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Venezuelan protesters clash with police, demand recall
Police in Venezuela's capital clashed Tuesday with thousands of protesters demanding that election authorities allow to move forward a recall referendum on cutting short President Nicolas Maduro's term.
Demonstrators tried to march to the electoral board's downtown Caracas headquarters but were turned back by long lines of police in riot gear.
Tuesday's protest is at least the fourth in as many weeks. Each time, police have stopped protesters from reaching downtown.
The government began a tentative dialogue process with the opposition last month, an effort mediated by former Spanish Prime Minister Jose Luis Rodriguez Zapatero and the former presidents of Panama and the Dominican Republic.
On Tuesday, the Union of South American Nations, which is backing that mediation effort, said the opposition had not shown up to the most recent meeting in the Dominican Republic. They called on Maduro's critics to return to the negotiating table as soon as possible, calling it the "only way to reaffirm peace, coexistence and dialogue as a tool for mutual understanding among Venezuelans."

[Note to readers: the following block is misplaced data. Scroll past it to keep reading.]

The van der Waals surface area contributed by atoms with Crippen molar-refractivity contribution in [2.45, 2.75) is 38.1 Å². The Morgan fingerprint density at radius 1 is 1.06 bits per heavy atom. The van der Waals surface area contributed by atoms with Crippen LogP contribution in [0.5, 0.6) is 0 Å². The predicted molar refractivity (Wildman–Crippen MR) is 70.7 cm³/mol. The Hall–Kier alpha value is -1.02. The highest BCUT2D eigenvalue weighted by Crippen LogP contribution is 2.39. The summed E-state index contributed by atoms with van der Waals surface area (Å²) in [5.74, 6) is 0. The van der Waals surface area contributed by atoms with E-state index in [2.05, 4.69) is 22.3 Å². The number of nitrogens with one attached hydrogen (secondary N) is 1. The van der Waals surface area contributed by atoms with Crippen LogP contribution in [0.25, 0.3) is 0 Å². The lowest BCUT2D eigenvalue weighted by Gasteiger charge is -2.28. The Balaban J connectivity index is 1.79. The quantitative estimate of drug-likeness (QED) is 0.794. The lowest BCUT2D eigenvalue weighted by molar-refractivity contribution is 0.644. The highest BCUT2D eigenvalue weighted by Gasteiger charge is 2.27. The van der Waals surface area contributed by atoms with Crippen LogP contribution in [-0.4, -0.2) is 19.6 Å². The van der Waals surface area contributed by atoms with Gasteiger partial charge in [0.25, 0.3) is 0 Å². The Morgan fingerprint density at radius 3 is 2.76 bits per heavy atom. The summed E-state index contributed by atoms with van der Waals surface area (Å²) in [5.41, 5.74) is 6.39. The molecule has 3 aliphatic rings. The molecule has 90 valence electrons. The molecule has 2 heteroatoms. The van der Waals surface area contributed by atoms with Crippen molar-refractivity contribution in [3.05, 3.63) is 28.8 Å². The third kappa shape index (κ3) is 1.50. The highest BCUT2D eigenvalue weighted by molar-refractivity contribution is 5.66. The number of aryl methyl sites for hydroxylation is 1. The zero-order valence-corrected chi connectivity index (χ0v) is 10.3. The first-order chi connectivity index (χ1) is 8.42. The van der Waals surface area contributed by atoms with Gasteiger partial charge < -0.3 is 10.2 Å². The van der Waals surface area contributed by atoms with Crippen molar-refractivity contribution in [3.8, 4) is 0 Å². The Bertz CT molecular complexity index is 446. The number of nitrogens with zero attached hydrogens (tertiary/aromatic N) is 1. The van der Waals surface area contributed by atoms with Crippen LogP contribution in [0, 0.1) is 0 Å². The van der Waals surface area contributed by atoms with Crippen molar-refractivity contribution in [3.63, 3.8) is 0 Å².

Many in the opposition are convinced the government is trying to buy time amid growing international pressure and has no intention of meeting its demands to set a date this year for the referendum or to free dozens of jailed opponents it considers political prisoners. The Secretary General of the Organization of American States has called for special proceedings to evaluate
Venezuela's commitment to democracy and the rule of law, a process that could end with the country's suspension from the hemispheric group.
"What we're seeing today, this deployment of troops, is an example of the government's dialogue," said opposition leader Henrique Capriles after a group he led was turned back with tear gas.